Prime Minister Recep Tayyip Erdogan visits scene of accident following the coal mine fire disaster in Soma district of Manisa, western Turkish province, on May 14, 2014.
Prime Minister Recep Tayyip Erdogan visits scene of accident following the coal mine fire disaster in Soma district of Manisa, western Turkish province, on May 14, 2014. Ege Gurgun—Anadolu Agency/Getty Images

Anger at Turkish Mine Disaster Rebounds on Erdogan

May 14, 2014

As if Turkish Prime Minister Recep Tayyip Erdogan didn't have enough to worry about with a massive corruption scandal, running battles with the world’s most popular social-media sites and stubborn protests over his authoritarian politics, Wednesday's catastrophic mine accident in the city of Soma looks set to trouble his premiership yet further.

Only six weeks after Erdogan's Justice and Development Party dominated Turkey's municipal elections, a victory that was widely viewed as a vote of confidence in the Premier, the mine explosion quickly stirred discontent. Protesters congregated at the local party headquarters in the city of 100,000 people, 480 km southwest of Istanbul, some calling the Premier “murderer” and “thief,” according to news reports.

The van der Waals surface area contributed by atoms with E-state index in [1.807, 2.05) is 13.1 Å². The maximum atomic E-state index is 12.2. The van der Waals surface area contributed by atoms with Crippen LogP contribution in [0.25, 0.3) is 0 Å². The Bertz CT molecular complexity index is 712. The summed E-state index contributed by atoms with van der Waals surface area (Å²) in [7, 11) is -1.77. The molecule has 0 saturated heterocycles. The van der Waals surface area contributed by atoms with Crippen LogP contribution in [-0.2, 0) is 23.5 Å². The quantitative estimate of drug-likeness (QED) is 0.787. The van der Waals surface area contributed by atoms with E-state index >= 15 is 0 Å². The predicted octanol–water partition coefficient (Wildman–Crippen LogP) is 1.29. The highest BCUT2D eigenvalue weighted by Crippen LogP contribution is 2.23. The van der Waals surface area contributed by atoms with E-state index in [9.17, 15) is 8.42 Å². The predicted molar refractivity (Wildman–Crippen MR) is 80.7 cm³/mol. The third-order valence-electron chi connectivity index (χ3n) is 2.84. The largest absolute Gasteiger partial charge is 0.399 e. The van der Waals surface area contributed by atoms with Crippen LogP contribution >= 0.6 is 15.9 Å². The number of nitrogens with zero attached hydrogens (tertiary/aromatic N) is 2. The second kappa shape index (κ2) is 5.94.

Demonstrators, some wearing miner’s helmets, also gathered outside the Istanbul headquarters of the company that owned the mine; underground, commuters played dead on subway platforms in a show of solidarity with the dead miners. Another group in the capital city of Ankara tried to march on the Energy Ministry before being dispersed by police.

Erdogan reacted to the disaster much as any leader would: he canceled a planned trip to Albania in order to visit the site and ordered three days of mourning. But he was more combative than statesmanlike when confronted with the complaints of grieving families that safety had been shortchanged at the mine. The deaths occurred after an electrical transformer exploded during a shift change, with more than 700 workers in the mine. The death toll stood at 274 on Thursday, with at least 150 others still trapped in smoldering tunnels filled with toxic gases.

"Explosions like this in these mines happen all the time. It's not like these don't happen elsewhere in the world," Erdogan said at a news conference after his site visit, before listing a series of global mining disasters going back to 1862.